It also helps address the question of how to “go slow.” Start with putters or midranges at a speed that allows you to really feel that smooth elongation of your stride step. Once you can feel it, you can add speed. As long as you can maintain this tempo break efficiently at a quicker tempo, that’s fine. You don’t have to drain all the speed out of your throw if you can hold your balance and timing coming into that final step. Just make sure you can feel yourself gathering power before you stride.
This stride position is very clear in the throws of top pros. In many players it produces the kind of “pyramid” shape just as they shift their weight. Here are both Eagle McMahon and Paul McBeth at the Australian Open:
Having this long stride step gives them lots of time and room to shift their weight into their firmly braced front foot.
But remember, these guys are very strong, very flexible, and have been doing this a long time. You may not be able to get into this very long stride position. That’s fine. If you are like many players, you have been moving too fast and essentially falling out of your x-step to catch yourself with a short final step. Changing that tempo, even if it starts out as just a small stride, will pay dividends in power and accuracy.
Seeing this Tempo on Tour
This delayed stride tempo works great on both drives and controlled shots. However, it is sometimes hard to see in the full throws of pros, as their ability to go very fast while keep the sequencing of their swing is part of what makes them professionals. However, you can spot it in some of players with the best form in the game. In this shot by Valerie Mandujano, for example, you can see the delay as she goes into her final stride step and then throws with perfect balance.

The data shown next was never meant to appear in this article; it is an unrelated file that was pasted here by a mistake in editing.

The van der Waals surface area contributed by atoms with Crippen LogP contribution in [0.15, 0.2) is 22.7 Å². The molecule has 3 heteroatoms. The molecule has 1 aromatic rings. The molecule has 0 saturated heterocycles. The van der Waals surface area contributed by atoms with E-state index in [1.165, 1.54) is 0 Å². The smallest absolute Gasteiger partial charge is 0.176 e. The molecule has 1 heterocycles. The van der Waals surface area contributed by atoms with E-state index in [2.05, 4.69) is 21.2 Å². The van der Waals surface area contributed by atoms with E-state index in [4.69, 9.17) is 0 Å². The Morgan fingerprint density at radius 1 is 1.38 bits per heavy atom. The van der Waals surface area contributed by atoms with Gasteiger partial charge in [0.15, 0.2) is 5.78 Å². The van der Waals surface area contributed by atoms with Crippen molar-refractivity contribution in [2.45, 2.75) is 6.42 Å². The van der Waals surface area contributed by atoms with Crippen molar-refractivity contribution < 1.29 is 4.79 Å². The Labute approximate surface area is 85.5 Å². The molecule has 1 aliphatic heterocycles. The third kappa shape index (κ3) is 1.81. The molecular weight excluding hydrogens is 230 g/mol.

Often, this stride tempo is more apparent when players are throwing approaches and controlled shots. Here is Paul McBeth throwing a perfect shot on a short hole at Milo McIver. You can see the slowing of his tempo as he goes into his final step.
This shot from Lizotte at the 2022 European Open during his second round is even clearer. Here he is on the fifth tee, look at the change of tempo as he goes into his final stride, resulting in a shot that trickles right in front of the basket.
Throughout the round, you can see Lizotte settling into that smooth final step. You can almost feel the power “settling” into the shot as he glides into his stride:
If you have been struggling with these issues – having your form collapse or trying to slow down without really knowing how – then try this offset tempo. Start at slow speeds with putters and mids and really feel that sensation of settling into a comfortable stride. I think it will help your game.